“Hey Jim, how’s it going? Remember we wanted to do the infosec cynic event all those months ago. Well, the event is happening, umm not quite, I mean I’m involved in BSides London which is the same thing really except its being done properly and how would you like to be part of this great event and sponsor the event by filming it all for us.” I say excitedly down the phone whilst forgetting to breath.
“Of course I will mate, I’ll bring down a cameraman and all the kit we’ll make this the best security event ever!”
I sighed a sigh of relief. Jim agreeing to film it meant the production would be top notch. Otherwise we’d have to resort to volunteers bringing their own camcorders to catch the action.
Before long April 20th 2011 was upon us. Volunteers started reaching the venue from 07:00, most of whom had been living on a few hours of sleep for the last few days. Despite that, everyone was full of energy and ready to make sure the event was a success. Bags were sorted, volunteer shirts were distributed. Everyone made themselves familiar with the layout of the venue whilst b4seb4nd gave us all small laminated cards, each with the days schedule and important contact numbers. That little laminated card saved me a number of times throughout the day. It’s funny how sometimes it’s the little things that are the most useful.
I had a small emergency 15 minutes before the start when Jim was lacking an adapter to connect the sound system to a camera. Luckily a Maplins was nearby and a quick dash there got us the much-needed part.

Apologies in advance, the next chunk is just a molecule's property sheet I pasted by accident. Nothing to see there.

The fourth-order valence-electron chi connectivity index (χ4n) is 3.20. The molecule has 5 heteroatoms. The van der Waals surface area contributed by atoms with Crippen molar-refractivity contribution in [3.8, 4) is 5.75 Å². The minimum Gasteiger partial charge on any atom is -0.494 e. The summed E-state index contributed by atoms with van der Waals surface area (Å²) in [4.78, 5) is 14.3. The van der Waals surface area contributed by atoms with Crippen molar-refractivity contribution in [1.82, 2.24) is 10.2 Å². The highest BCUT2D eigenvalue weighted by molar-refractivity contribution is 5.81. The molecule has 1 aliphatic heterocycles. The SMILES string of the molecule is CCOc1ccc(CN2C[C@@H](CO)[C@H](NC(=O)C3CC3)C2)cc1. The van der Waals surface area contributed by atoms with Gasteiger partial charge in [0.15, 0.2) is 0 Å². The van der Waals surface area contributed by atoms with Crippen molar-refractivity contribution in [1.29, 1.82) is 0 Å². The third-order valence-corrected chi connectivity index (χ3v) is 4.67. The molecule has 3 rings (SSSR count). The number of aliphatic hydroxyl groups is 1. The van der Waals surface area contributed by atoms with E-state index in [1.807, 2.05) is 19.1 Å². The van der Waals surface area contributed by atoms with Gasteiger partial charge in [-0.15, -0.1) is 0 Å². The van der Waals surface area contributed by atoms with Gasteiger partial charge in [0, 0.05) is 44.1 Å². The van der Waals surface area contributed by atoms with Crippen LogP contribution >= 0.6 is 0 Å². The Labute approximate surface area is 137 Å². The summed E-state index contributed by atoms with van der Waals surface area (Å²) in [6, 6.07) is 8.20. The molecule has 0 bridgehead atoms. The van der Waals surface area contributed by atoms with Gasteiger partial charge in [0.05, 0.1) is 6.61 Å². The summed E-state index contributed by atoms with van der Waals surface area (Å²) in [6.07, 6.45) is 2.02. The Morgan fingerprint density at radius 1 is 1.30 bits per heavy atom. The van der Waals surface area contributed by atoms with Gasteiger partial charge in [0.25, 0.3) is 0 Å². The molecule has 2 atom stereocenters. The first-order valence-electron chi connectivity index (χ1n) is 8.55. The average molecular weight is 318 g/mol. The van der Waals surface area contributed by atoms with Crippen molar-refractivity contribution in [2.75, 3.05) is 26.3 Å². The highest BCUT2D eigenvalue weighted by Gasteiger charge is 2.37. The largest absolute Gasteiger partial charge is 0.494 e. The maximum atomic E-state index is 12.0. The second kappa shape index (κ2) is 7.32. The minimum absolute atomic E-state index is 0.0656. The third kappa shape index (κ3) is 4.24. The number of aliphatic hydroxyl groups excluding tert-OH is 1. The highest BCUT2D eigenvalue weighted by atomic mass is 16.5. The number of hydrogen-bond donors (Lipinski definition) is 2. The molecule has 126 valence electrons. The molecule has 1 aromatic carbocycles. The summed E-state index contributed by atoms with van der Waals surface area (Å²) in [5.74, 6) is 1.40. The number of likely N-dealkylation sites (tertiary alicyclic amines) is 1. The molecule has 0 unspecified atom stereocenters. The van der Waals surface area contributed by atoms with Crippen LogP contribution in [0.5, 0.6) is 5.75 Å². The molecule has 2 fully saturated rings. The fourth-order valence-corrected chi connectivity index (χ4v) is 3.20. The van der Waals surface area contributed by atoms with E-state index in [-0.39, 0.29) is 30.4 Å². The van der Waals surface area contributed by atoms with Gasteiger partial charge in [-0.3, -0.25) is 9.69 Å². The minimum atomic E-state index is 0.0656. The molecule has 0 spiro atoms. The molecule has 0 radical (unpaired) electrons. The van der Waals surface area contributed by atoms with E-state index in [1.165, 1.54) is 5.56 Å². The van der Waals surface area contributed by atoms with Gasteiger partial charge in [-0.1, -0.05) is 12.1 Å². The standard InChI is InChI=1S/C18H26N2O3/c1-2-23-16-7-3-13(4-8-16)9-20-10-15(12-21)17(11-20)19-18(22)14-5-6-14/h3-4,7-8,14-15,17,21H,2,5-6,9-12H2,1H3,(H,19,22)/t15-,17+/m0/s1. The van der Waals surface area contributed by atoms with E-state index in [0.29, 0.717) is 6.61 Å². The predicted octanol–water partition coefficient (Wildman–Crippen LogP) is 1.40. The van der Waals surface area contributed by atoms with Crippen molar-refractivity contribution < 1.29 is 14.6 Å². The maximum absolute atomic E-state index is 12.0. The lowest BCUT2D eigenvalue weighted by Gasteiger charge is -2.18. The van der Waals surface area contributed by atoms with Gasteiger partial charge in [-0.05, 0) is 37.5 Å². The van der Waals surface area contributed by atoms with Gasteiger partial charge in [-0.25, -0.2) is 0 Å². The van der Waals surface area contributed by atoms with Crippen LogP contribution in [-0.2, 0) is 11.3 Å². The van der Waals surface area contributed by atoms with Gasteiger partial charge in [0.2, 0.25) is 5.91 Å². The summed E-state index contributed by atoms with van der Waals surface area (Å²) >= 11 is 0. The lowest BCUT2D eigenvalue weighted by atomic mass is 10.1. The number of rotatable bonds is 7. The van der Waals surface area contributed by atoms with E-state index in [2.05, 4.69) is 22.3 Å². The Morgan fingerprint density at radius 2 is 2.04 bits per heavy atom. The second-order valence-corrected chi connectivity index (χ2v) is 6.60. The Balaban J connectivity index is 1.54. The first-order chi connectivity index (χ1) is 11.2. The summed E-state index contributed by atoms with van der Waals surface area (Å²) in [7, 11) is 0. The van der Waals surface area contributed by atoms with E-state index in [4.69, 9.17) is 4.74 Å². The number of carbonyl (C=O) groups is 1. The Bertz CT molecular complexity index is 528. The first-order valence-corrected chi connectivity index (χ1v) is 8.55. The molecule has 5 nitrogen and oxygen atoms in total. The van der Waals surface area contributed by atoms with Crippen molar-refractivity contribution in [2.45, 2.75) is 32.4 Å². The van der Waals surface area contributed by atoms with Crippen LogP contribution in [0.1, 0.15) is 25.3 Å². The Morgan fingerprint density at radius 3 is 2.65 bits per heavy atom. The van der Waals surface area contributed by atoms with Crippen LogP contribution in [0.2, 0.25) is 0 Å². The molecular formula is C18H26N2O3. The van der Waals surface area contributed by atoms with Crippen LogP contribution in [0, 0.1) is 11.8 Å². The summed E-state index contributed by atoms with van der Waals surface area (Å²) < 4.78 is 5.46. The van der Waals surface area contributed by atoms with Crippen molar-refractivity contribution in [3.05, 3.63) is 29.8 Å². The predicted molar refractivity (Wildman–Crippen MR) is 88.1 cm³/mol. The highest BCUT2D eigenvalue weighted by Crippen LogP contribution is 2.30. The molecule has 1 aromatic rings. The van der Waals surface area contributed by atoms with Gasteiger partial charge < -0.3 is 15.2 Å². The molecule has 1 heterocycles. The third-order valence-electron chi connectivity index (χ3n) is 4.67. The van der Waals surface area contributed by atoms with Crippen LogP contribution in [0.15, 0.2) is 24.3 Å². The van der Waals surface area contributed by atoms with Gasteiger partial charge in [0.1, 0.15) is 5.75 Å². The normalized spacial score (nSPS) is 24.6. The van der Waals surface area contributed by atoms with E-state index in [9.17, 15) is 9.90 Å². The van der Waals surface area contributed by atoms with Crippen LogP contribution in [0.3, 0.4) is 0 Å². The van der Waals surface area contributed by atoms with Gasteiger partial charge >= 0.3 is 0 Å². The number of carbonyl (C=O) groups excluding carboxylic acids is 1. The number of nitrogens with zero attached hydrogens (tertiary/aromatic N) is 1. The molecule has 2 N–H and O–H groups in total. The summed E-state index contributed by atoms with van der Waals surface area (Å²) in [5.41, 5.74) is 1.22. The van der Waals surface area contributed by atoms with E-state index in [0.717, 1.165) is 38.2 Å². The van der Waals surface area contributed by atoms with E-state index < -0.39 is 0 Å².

The day progressed extremely smoothly. The venue had plenty of space for people to break away and have their own private discussions without disturbing any of the talks. Free tea, coffee, drinks, breakfast and lunch was provided which kept everyone happy. In between making sure everything was running as it should, I only managed to catch a handful of talks, but that was OK. I knew it was all being recorded so I could watch them later.
I had a chance to catch up with so many great people, many of whom I’d met for the first time in person. It was a great community feeling. To me, that’s what made the event so great, the fact that everyone was happy to be there. There were no grumblers and trouble-makers. Everyone was polite and approachable.
By the end of the day I felt immensely proud to have been part of something so exciting. The feedback had been overwhelmingly positive. I’d had the opportunity to work with a great team to deliver something for an awesome community of security professionals.
It goes to prove that despite what the doubters say about your lack of funds, specialist knowledge, business acumen, network or industry presence. All you need to do is find some people who share a common passion and you achieve your goal of making, “The Top gear of Information Security.”